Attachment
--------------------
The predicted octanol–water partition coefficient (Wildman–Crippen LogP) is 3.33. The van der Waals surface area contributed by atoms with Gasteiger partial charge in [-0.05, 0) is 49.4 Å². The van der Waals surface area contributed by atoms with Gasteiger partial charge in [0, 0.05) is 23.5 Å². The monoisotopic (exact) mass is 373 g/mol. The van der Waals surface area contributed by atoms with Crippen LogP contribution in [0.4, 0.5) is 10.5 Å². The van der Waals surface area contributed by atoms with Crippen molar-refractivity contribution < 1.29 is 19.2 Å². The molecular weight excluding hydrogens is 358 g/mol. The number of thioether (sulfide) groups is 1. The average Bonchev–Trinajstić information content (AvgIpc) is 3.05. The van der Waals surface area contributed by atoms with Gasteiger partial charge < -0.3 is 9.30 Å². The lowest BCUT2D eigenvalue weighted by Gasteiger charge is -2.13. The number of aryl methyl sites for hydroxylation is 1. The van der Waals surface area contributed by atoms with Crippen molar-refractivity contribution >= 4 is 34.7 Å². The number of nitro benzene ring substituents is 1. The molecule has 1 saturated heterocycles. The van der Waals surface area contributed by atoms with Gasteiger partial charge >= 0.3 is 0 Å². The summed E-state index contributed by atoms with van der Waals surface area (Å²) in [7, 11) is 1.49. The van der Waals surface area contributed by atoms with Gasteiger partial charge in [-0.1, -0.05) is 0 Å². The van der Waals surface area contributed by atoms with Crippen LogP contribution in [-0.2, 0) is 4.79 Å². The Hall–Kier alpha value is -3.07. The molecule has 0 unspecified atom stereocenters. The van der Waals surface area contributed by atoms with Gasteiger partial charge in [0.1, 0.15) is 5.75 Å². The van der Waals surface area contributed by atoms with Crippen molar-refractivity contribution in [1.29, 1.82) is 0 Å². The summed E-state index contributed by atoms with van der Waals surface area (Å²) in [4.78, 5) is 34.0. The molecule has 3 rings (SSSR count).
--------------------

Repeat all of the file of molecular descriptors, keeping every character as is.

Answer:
The predicted octanol–water partition coefficient (Wildman–Crippen LogP) is 3.33. The van der Waals surface area contributed by atoms with Gasteiger partial charge in [-0.05, 0) is 49.4 Å². The van der Waals surface area contributed by atoms with Gasteiger partial charge in [0, 0.05) is 23.5 Å². The monoisotopic (exact) mass is 373 g/mol. The van der Waals surface area contributed by atoms with Crippen LogP contribution in [0.4, 0.5) is 10.5 Å². The van der Waals surface area contributed by atoms with Crippen molar-refractivity contribution < 1.29 is 19.2 Å². The molecular weight excluding hydrogens is 358 g/mol. The number of thioether (sulfide) groups is 1. The average Bonchev–Trinajstić information content (AvgIpc) is 3.05. The van der Waals surface area contributed by atoms with Gasteiger partial charge < -0.3 is 9.30 Å². The lowest BCUT2D eigenvalue weighted by Gasteiger charge is -2.13. The number of aryl methyl sites for hydroxylation is 1. The van der Waals surface area contributed by atoms with Crippen molar-refractivity contribution >= 4 is 34.7 Å². The number of nitro benzene ring substituents is 1. The molecule has 1 saturated heterocycles. The van der Waals surface area contributed by atoms with Gasteiger partial charge >= 0.3 is 0 Å². The summed E-state index contributed by atoms with van der Waals surface area (Å²) in [7, 11) is 1.49. The van der Waals surface area contributed by atoms with Gasteiger partial charge in [-0.1, -0.05) is 0 Å². The van der Waals surface area contributed by atoms with Crippen LogP contribution in [-0.2, 0) is 4.79 Å². The Hall–Kier alpha value is -3.07. The molecule has 0 unspecified atom stereocenters. The van der Waals surface area contributed by atoms with Gasteiger partial charge in [0.1, 0.15) is 5.75 Å². The van der Waals surface area contributed by atoms with Crippen molar-refractivity contribution in [1.29, 1.82) is 0 Å². The summed E-state index contributed by atoms with van der Waals surface area (Å²) in [4.78, 5) is 34.0. The molecule has 3 rings (SSSR count).